Coral reefs globally are declining because of a deadly cocktail consisting of several factors, including pathogenic disease, nutrient pollution and overfishing, says a team of scientists. Add to this the current and predicted future increase in sea temperatures, and the outlook for coral reefs is both alarming and depressing.
Rebecca Vega Thurber, an assistant professor in the College of Science at Oregon State University, together with several scientists from across the USA and one centre in France, explained in the prestigious journal Nature Communications that a combination of forces are significantly weakening corals across the world, and allowing opportunistic pathogens to accumulate to such levels that the corals are unable to survive.
Opportunistic pathogens are harmful microbes – bacteria, viruses, protozoa or fungi – that take advantage of an opportunity that is not normally available to infect a host and make it ill. In this case, the microorganisms are taking advantage of the weakened immune systems of the corals.
Divers studying corals in controlled experiments near the Florida Keys. (Photo by Cory Fuchs, courtesy of Oregon State University)
Three main stressors plus global warming killing corals
The authors said their study was based on one of the largest and longest-lasting field experiments done on this topic. They found that the widespread coral deaths observed over the past few decades are being caused by a combination of several different local stressors, as well as global warming.
The findings follow a 3-year experiment that simulated both nutrient pollution and overfishing on a coral reef in the Florida Keys. The extensive body of field data gathered over a long period helped resolve some of the fundamental questions scientists had been wondering about regarding the cause of coral reef declines, the authors explained.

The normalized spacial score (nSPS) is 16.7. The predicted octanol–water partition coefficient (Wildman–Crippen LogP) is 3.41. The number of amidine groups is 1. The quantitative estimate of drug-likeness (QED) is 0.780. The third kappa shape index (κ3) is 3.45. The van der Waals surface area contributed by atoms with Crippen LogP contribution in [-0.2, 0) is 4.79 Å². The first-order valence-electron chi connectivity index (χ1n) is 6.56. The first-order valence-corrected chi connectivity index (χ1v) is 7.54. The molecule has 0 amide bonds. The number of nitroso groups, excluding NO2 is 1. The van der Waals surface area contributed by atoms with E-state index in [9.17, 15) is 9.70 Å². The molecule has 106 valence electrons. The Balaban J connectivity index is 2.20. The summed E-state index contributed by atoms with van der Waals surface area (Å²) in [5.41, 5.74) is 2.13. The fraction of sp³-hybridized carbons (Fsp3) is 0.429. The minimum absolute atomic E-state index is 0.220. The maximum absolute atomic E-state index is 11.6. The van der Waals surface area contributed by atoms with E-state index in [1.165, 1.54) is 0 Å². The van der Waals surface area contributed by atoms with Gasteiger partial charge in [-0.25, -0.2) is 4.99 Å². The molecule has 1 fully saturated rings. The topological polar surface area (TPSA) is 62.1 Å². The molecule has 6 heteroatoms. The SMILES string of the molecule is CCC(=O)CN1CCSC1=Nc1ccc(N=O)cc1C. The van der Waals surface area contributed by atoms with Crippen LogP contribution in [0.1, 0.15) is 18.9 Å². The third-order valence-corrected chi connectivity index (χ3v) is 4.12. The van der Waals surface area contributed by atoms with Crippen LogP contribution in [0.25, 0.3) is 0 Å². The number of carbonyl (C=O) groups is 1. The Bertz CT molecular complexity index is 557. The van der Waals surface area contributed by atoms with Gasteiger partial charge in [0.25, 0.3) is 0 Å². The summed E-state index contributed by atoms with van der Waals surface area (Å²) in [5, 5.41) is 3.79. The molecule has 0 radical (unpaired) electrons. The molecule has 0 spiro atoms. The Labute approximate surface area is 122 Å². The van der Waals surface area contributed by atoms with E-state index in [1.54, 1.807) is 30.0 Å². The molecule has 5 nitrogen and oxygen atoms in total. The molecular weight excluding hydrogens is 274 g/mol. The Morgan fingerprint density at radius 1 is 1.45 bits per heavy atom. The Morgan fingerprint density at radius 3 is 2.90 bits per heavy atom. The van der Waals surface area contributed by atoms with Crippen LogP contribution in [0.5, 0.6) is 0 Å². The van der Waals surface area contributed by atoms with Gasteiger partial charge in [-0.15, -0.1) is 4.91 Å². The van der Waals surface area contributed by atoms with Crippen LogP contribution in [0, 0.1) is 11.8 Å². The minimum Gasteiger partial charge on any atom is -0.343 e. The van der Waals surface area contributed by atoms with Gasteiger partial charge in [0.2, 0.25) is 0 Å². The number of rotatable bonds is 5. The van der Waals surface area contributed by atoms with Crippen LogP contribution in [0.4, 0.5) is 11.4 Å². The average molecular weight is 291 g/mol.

Co-author, Prof. Thurber said:
“This is grim news, but at least it will help settle the argument over why corals are dying. This makes it clear there’s no single force that’s causing such widespread coral deaths.”
“Loss of fish that help remove algae, or the addition of excess nutrients like those in fertilizers, can cause algal growth on reefs. This changes the normal microbiota of corals to become more pathogenic, and all of these problems reach critical levels as ocean temperatures warm.”
Samples were taken of the microbiome of corals as part of a three year experiment. (Photo courtesy of Oregon State University)
Coral reef decline ‘catastrophic’
This results in a global decline of coral reefs that today is reaching ‘catastrophic proportions’.
David Garrison, program director in the National Science Foundation’s Division of Ocean Sciences – which paid for the research – said regarding the link between human activities and coral reef survival status:
“We need to know how human activities are affecting coral reef ecosystems. Coral reefs are among the most sensitive indicators of the health of the oceans. This report is a major contribution toward understanding how reefs will fare in the future.”
What they discovered was a depressing picture of mass coral bleaching events which were already underway, plus serious and often deadly problems caused by bacterial infections due to warm temperatures and local stressors – in short, a deadly cocktail that for the corals is literally the kiss of death.
Mass bleaching event rate accelerating rapidly
From the beginning of the last century until the early 1980s, just one mass bleaching event was observed. Compare that to three such events over the past two decades.
If there was one event over an approximately 80-year period, followed by three in just 20 years, how many will there be over the next 20 years, or between now and the end of this century? Will there be any corals left by the year 2100?
Prof. Thurber said:
“About 25-35 percent of the corals on the Great Barrier Reef are dying right now. In 2014-16 large portions of tropical reef across the planet experienced bleaching, and this past April, 90 percent of the Great Barrier Reef bleached as part of a massive El Nino event. Corals everywhere seem to be dying.”